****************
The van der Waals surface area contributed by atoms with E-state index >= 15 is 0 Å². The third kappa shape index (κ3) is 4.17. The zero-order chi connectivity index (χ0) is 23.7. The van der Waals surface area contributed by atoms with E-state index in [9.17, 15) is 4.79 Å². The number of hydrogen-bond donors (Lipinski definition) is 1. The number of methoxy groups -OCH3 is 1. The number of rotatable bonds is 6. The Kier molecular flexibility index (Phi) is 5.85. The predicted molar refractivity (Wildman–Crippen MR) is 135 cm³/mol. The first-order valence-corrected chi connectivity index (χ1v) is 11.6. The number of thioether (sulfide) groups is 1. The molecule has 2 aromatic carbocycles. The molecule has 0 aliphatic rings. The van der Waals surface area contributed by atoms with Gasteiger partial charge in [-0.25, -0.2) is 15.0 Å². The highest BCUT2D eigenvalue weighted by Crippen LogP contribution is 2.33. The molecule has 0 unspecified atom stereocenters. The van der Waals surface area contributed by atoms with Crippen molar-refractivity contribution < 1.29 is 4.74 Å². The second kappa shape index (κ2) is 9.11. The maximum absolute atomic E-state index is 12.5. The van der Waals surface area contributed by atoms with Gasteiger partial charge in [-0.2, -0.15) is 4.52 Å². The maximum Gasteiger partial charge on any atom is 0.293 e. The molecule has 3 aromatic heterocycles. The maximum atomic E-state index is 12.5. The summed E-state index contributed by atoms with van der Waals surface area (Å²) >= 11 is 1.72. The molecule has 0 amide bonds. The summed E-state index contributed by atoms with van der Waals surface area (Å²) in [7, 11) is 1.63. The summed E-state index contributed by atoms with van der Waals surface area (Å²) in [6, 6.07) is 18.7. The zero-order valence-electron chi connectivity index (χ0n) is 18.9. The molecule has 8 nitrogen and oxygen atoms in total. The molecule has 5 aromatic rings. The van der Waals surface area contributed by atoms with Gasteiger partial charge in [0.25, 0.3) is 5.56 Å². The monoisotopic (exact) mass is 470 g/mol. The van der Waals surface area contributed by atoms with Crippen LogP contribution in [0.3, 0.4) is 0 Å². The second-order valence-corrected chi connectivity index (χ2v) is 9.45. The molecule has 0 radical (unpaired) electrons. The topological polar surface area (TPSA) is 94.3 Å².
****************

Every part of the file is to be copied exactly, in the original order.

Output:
The van der Waals surface area contributed by atoms with E-state index >= 15 is 0 Å². The third kappa shape index (κ3) is 4.17. The zero-order chi connectivity index (χ0) is 23.7. The van der Waals surface area contributed by atoms with E-state index in [9.17, 15) is 4.79 Å². The number of hydrogen-bond donors (Lipinski definition) is 1. The number of methoxy groups -OCH3 is 1. The number of rotatable bonds is 6. The Kier molecular flexibility index (Phi) is 5.85. The predicted molar refractivity (Wildman–Crippen MR) is 135 cm³/mol. The first-order valence-corrected chi connectivity index (χ1v) is 11.6. The number of thioether (sulfide) groups is 1. The molecule has 2 aromatic carbocycles. The molecule has 0 aliphatic rings. The van der Waals surface area contributed by atoms with Gasteiger partial charge in [-0.25, -0.2) is 15.0 Å². The highest BCUT2D eigenvalue weighted by Crippen LogP contribution is 2.33. The molecule has 0 unspecified atom stereocenters. The van der Waals surface area contributed by atoms with Crippen molar-refractivity contribution < 1.29 is 4.74 Å². The second kappa shape index (κ2) is 9.11. The maximum absolute atomic E-state index is 12.5. The van der Waals surface area contributed by atoms with Gasteiger partial charge in [-0.2, -0.15) is 4.52 Å². The maximum Gasteiger partial charge on any atom is 0.293 e. The molecule has 3 aromatic heterocycles. The maximum atomic E-state index is 12.5. The summed E-state index contributed by atoms with van der Waals surface area (Å²) >= 11 is 1.72. The molecule has 0 amide bonds. The summed E-state index contributed by atoms with van der Waals surface area (Å²) in [7, 11) is 1.63. The summed E-state index contributed by atoms with van der Waals surface area (Å²) in [6, 6.07) is 18.7. The zero-order valence-electron chi connectivity index (χ0n) is 18.9. The molecule has 8 nitrogen and oxygen atoms in total. The molecule has 5 aromatic rings. The van der Waals surface area contributed by atoms with Gasteiger partial charge in [0.25, 0.3) is 5.56 Å². The monoisotopic (exact) mass is 470 g/mol. The van der Waals surface area contributed by atoms with Crippen LogP contribution in [0.3, 0.4) is 0 Å². The second-order valence-corrected chi connectivity index (χ2v) is 9.45. The molecule has 0 radical (unpaired) electrons. The topological polar surface area (TPSA) is 94.3 Å².